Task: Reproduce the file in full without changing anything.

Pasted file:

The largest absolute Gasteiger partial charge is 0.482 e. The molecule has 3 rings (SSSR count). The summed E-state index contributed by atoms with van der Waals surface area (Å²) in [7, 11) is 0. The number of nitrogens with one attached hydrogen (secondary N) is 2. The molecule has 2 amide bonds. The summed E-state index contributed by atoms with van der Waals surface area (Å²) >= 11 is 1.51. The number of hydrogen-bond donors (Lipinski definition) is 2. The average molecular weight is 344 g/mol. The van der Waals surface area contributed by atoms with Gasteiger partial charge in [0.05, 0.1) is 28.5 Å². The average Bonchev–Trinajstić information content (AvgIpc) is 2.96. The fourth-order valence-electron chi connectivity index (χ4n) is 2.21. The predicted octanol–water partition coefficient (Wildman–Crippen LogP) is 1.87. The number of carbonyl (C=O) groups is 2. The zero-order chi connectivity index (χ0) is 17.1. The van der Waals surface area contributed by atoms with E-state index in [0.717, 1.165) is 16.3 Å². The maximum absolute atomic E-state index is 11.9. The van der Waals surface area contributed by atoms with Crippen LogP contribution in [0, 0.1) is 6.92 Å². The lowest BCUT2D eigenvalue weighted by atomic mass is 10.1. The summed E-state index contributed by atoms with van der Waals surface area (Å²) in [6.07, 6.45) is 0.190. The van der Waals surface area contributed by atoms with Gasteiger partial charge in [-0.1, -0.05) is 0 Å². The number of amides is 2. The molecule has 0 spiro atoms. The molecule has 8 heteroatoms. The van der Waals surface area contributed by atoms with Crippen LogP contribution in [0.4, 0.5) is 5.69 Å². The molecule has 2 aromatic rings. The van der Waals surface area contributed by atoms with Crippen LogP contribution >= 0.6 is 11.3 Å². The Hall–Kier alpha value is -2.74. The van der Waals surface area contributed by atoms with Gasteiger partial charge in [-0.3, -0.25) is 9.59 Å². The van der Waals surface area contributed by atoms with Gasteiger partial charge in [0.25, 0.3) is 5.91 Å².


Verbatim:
The largest absolute Gasteiger partial charge is 0.482 e. The molecule has 3 rings (SSSR count). The summed E-state index contributed by atoms with van der Waals surface area (Å²) in [7, 11) is 0. The number of nitrogens with one attached hydrogen (secondary N) is 2. The molecule has 2 amide bonds. The summed E-state index contributed by atoms with van der Waals surface area (Å²) >= 11 is 1.51. The number of hydrogen-bond donors (Lipinski definition) is 2. The average molecular weight is 344 g/mol. The van der Waals surface area contributed by atoms with Gasteiger partial charge in [0.05, 0.1) is 28.5 Å². The average Bonchev–Trinajstić information content (AvgIpc) is 2.96. The fourth-order valence-electron chi connectivity index (χ4n) is 2.21. The predicted octanol–water partition coefficient (Wildman–Crippen LogP) is 1.87. The number of carbonyl (C=O) groups is 2. The zero-order chi connectivity index (χ0) is 17.1. The van der Waals surface area contributed by atoms with E-state index in [0.717, 1.165) is 16.3 Å². The maximum absolute atomic E-state index is 11.9. The van der Waals surface area contributed by atoms with Crippen LogP contribution in [0, 0.1) is 6.92 Å². The lowest BCUT2D eigenvalue weighted by atomic mass is 10.1. The summed E-state index contributed by atoms with van der Waals surface area (Å²) in [6.07, 6.45) is 0.190. The van der Waals surface area contributed by atoms with Gasteiger partial charge in [-0.1, -0.05) is 0 Å². The number of amides is 2. The molecule has 0 spiro atoms. The molecule has 8 heteroatoms. The van der Waals surface area contributed by atoms with Crippen LogP contribution in [0.4, 0.5) is 5.69 Å². The molecule has 2 aromatic rings. The van der Waals surface area contributed by atoms with Crippen LogP contribution >= 0.6 is 11.3 Å². The Hall–Kier alpha value is -2.74. The van der Waals surface area contributed by atoms with Gasteiger partial charge in [-0.3, -0.25) is 9.59 Å². The van der Waals surface area contributed by atoms with Gasteiger partial charge in [0.25, 0.3) is 5.91 Å².